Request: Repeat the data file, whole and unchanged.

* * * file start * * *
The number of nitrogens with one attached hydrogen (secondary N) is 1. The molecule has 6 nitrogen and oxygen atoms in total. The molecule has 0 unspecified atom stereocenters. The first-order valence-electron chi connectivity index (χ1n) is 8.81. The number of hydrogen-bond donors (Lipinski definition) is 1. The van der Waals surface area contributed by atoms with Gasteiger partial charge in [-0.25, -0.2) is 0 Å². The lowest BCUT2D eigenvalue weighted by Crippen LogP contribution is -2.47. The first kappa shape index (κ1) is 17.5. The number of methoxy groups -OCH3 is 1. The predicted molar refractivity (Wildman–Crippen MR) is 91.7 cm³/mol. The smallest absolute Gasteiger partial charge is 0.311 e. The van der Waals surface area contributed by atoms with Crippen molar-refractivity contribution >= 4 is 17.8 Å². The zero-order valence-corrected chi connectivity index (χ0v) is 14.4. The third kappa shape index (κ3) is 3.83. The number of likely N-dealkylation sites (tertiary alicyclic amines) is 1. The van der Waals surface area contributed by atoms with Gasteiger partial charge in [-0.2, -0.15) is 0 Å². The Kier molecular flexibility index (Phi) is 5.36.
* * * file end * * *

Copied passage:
The number of nitrogens with one attached hydrogen (secondary N) is 1. The molecule has 6 nitrogen and oxygen atoms in total. The molecule has 0 unspecified atom stereocenters. The first-order valence-electron chi connectivity index (χ1n) is 8.81. The number of hydrogen-bond donors (Lipinski definition) is 1. The van der Waals surface area contributed by atoms with Gasteiger partial charge in [-0.25, -0.2) is 0 Å². The lowest BCUT2D eigenvalue weighted by Crippen LogP contribution is -2.47. The first kappa shape index (κ1) is 17.5. The number of methoxy groups -OCH3 is 1. The predicted molar refractivity (Wildman–Crippen MR) is 91.7 cm³/mol. The smallest absolute Gasteiger partial charge is 0.311 e. The van der Waals surface area contributed by atoms with Crippen molar-refractivity contribution >= 4 is 17.8 Å². The zero-order valence-corrected chi connectivity index (χ0v) is 14.4. The third kappa shape index (κ3) is 3.83. The number of likely N-dealkylation sites (tertiary alicyclic amines) is 1. The van der Waals surface area contributed by atoms with Gasteiger partial charge in [-0.2, -0.15) is 0 Å². The Kier molecular flexibility index (Phi) is 5.36.